Basic Photo Tips

Story and photography by Charlie Morey/charliemorey.com
with Los Angeles Zoo photographers Tad Motoyama and Jamie Pham

Click here for advanced tips


Tip #1 - Patience

Hippo Peahen
Animals, just like people, have their ups and downs. On any given day, you may see your favorite critter performing like a thespian on stage, or you may not see it at all! So, when you go looking for photos, go with the flow. Explore and discover which animals are "on" at the moment and turn your attention toward them.

Tip #2 - Weather

Lion Chimp
Think a bright, sunny day is best for zoo photography? Not necessarily. You'll notice that most animals seek shade when they're on display, and hot weather doesn't make any of us particularly energetic. Overcast days with their cool, soft light also provide more detail because the camera can capture the entire spectrum of visible light. Bright sunlight has a much wider range of tones – the highlights are brighter and the shadows are darker – so your sunny-day images will have much more contrast and typically suffer when highlights are overexposed to pure white or shadows are underexposed to black.

Tip #3 - Timing

Flamingo Ibex

Animals are likely to move in almost any direction at almost any time. Learn to anticipate them, so when the perfect picture falls into place, you're ready to press the shutter release button. You'll also find that weekdays are less crowded than weekends, and moving around to get the best angle is much easier if you aren't caught in a shoulder-to-shoulder mob.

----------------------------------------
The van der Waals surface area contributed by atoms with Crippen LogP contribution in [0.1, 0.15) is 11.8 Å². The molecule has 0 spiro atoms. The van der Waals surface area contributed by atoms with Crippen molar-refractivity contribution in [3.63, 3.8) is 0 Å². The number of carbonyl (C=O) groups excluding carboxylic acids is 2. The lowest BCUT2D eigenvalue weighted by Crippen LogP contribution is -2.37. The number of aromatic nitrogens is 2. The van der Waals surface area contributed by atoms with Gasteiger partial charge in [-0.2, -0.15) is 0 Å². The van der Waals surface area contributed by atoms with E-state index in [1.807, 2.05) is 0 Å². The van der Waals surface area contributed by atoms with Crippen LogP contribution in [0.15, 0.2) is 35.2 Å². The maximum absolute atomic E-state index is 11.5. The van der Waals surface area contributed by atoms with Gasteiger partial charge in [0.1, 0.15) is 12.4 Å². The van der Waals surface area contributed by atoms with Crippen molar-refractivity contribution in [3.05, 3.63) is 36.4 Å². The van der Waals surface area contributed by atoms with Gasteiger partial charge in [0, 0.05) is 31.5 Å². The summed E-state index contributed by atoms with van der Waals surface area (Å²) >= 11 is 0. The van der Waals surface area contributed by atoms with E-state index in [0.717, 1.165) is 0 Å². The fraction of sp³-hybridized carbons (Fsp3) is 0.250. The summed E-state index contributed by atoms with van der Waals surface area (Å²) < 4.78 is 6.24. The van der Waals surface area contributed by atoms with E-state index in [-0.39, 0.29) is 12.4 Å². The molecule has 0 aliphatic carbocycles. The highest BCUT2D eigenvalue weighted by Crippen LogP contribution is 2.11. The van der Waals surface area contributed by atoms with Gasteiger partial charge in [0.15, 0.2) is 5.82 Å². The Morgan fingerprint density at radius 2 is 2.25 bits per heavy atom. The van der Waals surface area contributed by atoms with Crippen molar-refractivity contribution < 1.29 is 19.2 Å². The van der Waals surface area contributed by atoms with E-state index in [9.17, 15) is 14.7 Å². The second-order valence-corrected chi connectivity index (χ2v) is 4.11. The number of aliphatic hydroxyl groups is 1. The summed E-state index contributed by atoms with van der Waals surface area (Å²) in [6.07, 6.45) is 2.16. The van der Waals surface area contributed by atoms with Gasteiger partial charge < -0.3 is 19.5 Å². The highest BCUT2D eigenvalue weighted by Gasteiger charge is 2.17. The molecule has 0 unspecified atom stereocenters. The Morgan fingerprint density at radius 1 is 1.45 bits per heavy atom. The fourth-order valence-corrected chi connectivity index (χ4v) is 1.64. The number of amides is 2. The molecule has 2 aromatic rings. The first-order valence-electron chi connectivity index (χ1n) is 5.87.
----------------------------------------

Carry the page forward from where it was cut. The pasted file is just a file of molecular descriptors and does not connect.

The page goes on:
Tip #4 - Flash

Surprisingly, using a flash doesn't bother the animals. Flash can open up the shadows (minimizing the sunny-day exposure problems described above), and in certain situations it can provide enough light to make picture-taking possible. When taking pictures through glass, place the front of your lens against the glass and then shield it with your hand, as necessary, to avoid reflections.


Tip #5 - Composition

 

Monkeys Female Lion

Take your time when composing the image in your viewfinder. Look at all four edges of the frame and then arrange the subject and its environment into a pleasing composition. One of the rules often used by professionals is the Rule of Thirds. Divide the frame into thirds, both vertically and horizontally. That creates four intersections where the lines cross. Place your primary subject on one of those intersections, and odds are good that you'll be pleased with the results.

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